Art/ Collection/ Art Object

A Vase of Flowers

Margareta Haverman (Dutch, active by 1716–died 1722 or later)
Oil on wood
31 1/4 x 23 3/4 in. (79.4 x 60.3 cm)
Credit Line:
Purchase, 1871
Accession Number:
Not on view
Several female artists of the Netherlands specialized in flower pictures, the best known being Rachel Ruysch (1664–1750). Despite his secretive nature, Jan van Huysum accepted Haverman as his pupil in Amsterdam. The only other known work by Haverman is a signed but undated flower piece in Copenhagen.
This panel is one of only two indisputable works by Haverman known to survive, and the only one to bear a date. The other picture, Flowers in a Glass Vase (Fredensborg Castle, Denmark), appears to have been painted a little earlier, to judge from comparisons with works by Haverman's teacher, Jan van Huysum.

In the New York painting, a tall bouquet of flowers fills a gray stone niche. The footed pot, evidently of terra-cotta, is cast in high relief, with the back of a putto seen in the center, and the leonine head of a man (crowned by a bumblebee) extending to the right. A peach and bunches of green and purple grapes rest on the stone ledge or pedestal, their surfaces covered with moisture and explored by a couple of ants. Flowers of many kinds are gathered around the slightly curved ascent of pink and white blooms in the center of the composition. They include roses, carnations, hollyhocks, irises, marigolds, passionflowers, primulas, poppies, and tulips (the striped one at top center features waterdrops, a moth, and a fly). A butterfly is perched on a leaf to the right, and a snail makes its way up the large leaf at lower left, which is a showpiece of fragile topography, with waterdrops and small areas of discoloration adding to the visual interest. On the whole, the still life is masterful in design and description, but a bit stale and uniform in execution when compared with similar works by Van Huysum. His suggestions of volume, light, and atmosphere are not quite equaled here, although Haverman (who was probably in her twenties at the time) comes impressively close. Similarly, her handling of precise detail is extraordinary rather than astonishing, and somewhat dry. The bluish color of some leaves, which makes an artificial impression, was probably toned down originally by yellow lake, now faded.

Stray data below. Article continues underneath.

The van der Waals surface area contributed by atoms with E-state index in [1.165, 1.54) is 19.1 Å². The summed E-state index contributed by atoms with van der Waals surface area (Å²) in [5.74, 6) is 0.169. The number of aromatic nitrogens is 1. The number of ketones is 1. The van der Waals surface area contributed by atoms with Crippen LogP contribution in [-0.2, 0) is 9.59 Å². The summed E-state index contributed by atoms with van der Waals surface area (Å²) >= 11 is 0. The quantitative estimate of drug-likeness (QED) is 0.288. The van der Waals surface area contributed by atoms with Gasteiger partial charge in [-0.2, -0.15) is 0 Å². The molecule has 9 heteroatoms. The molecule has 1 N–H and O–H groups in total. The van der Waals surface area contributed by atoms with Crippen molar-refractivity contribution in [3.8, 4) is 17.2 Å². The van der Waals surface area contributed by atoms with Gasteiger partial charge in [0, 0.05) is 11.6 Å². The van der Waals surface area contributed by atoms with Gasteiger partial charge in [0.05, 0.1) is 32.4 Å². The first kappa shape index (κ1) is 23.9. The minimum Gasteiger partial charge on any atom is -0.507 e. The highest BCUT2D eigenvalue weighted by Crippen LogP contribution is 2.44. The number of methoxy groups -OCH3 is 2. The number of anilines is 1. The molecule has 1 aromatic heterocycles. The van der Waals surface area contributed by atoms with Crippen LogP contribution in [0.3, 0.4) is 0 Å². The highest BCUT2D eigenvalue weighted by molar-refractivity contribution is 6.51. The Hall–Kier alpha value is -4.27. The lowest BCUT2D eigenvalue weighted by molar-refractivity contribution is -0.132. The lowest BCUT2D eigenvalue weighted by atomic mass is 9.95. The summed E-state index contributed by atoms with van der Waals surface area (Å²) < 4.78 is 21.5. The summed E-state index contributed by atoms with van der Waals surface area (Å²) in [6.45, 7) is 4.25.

In sales of 1869 and earlier, this painting was accompanied by an unsigned pendant of similar design, but with a bird's nest.

[2016; adapted from Liedtke 2007]
Inscription: Signed and dated (lower right): .Margareta. Haverman fecit. / A 1716
Louis Fould, Paris (until 1860; his estate sale, Pillet and Laneuville, Paris, June 4ff., 1860, no. 5, with no. 6 for Fr 2,600); Édouard Fould (1860–69; his sale, Hôtel Drouot, Paris, April 5, 1869, no. 7, for Fr 2,100); [Léon Gauchez, Paris, with Alexis Febvre, Paris, until 1870; sold to Blodgett]; William T. Blodgett, Paris and New York (1870–71; sold half share to Johnston); William T. Blodgett, New York, and John Taylor Johnston, New York (1871; sold to MMA)
Nantucket. Kenneth Taylor Galleries. "Realism," June 26–July 31, 1949, no catalogue?

Wilmington. Delaware Art Center. "Paintings by Dutch Masters of the Seventeenth Century," May 6–June 17, 1951, no. 15.

Palm Beach. Society of the Four Arts. "Flower Paintings," March 7–30, 1952, no catalogue?

Hempstead, N. Y. Hofstra College. "Metropolitan Museum Masterpieces," June 26–September 1, 1952, no. 18.

New York. Union League Club. "Exhibition from The Metropolitan Museum of Art," November 23, 1969–January 2, 1970, checklist no. 8.